S KOREA
Passengers wearing masks to prevent contracting Middle East Respiratory Syndrome (MERS) sit inside a train in Seoul, South Korea. the country is the second in the world to report large number of cases of MERS following Saudi Arabia.REUTERS/Kim Hong-Ji

With six deaths and 23 new cases of MERS taking the total to 87, South Korea is considering enforcing quarantine measures on more than 2,300 people.

So far, the 1,565 people who unknowingly exposed themselves to infection when attending a symposium with an infected doctor have only been asked to self-quarantine themselves.

Seoul Mayor Park Won-soon said the city was considering measures to force these people to stay at home, while officials are trying to trace any more contacts made when the doctor travelled.

Schools in Gyeonggi province where the outbreak started have been closed indefinitely, CNN reports.

Meanwhile, gene sequencing has revealed that the virus has not undergone mutation.

The Korea National Institute of Health said the sample from the second South Korean patient was sent to the US Centers for Disease control and Prevention, a South Korean virus institute and a research institute in the Netherlands for a joint analysis.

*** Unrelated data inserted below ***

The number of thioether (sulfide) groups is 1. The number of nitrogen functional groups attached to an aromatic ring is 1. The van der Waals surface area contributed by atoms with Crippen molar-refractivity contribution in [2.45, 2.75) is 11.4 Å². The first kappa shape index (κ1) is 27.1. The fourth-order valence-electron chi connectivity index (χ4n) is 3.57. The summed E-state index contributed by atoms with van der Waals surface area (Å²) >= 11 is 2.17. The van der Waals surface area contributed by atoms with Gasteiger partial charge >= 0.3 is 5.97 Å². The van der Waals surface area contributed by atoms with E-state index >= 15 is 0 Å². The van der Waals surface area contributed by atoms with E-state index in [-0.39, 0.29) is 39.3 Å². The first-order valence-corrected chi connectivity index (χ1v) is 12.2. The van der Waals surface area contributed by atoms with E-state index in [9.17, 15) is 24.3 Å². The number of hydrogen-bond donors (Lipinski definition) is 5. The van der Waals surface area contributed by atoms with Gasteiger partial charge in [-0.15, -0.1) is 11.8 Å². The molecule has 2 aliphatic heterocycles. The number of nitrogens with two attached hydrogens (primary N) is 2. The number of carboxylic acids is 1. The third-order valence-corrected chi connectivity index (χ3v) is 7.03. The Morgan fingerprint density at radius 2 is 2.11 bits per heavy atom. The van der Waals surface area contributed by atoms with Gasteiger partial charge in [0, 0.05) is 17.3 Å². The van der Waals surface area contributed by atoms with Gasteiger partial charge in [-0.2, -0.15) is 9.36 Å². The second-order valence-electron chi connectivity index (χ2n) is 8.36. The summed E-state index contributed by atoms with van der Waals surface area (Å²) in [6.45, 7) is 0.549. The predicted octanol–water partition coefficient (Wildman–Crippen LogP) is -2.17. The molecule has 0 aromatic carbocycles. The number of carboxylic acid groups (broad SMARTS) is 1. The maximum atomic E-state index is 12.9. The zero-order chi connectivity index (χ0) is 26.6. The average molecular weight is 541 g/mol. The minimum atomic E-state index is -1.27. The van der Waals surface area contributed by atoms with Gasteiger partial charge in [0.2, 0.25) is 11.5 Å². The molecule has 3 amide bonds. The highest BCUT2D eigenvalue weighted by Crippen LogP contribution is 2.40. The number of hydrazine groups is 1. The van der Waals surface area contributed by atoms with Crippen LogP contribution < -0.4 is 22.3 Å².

No mutation
The sample almost matched up in gene sequencing with the Middle East virus by more than 99%, showing that the South Korean virus is not a mutant, says Xinhua.

The coronavirus, MERS-CoV, could turn into a pandemic if and when the virus begins to mutate.

Any such mutation will set off new cases outside the contact circle or hospital settings. All cases so far have been from the above bracket.

MERS which infects the deeper recesses of the lung is not coughed out except in medical procedures undertaken in hospitals which can see infected aerosols from the lungs of infected people contaminate the area.

MERS, like any other respiratory ailment, spreads when the virus gets into the air by sneezing or coughing, as also contact with contaminated surfaces.

It can be controlled by public health measures.

The current outbreak was set off when a 68-year-old Korean man flew back to Seoul on 4 May after a visit to four Middle Eastern countries.

South Korea became the second country to get infected after Saudi Arabia where more than 1,000 cases were identified since the first case was reported in 2012.

The virus is thought to have originated in bats, and probably jumped to humans through camels.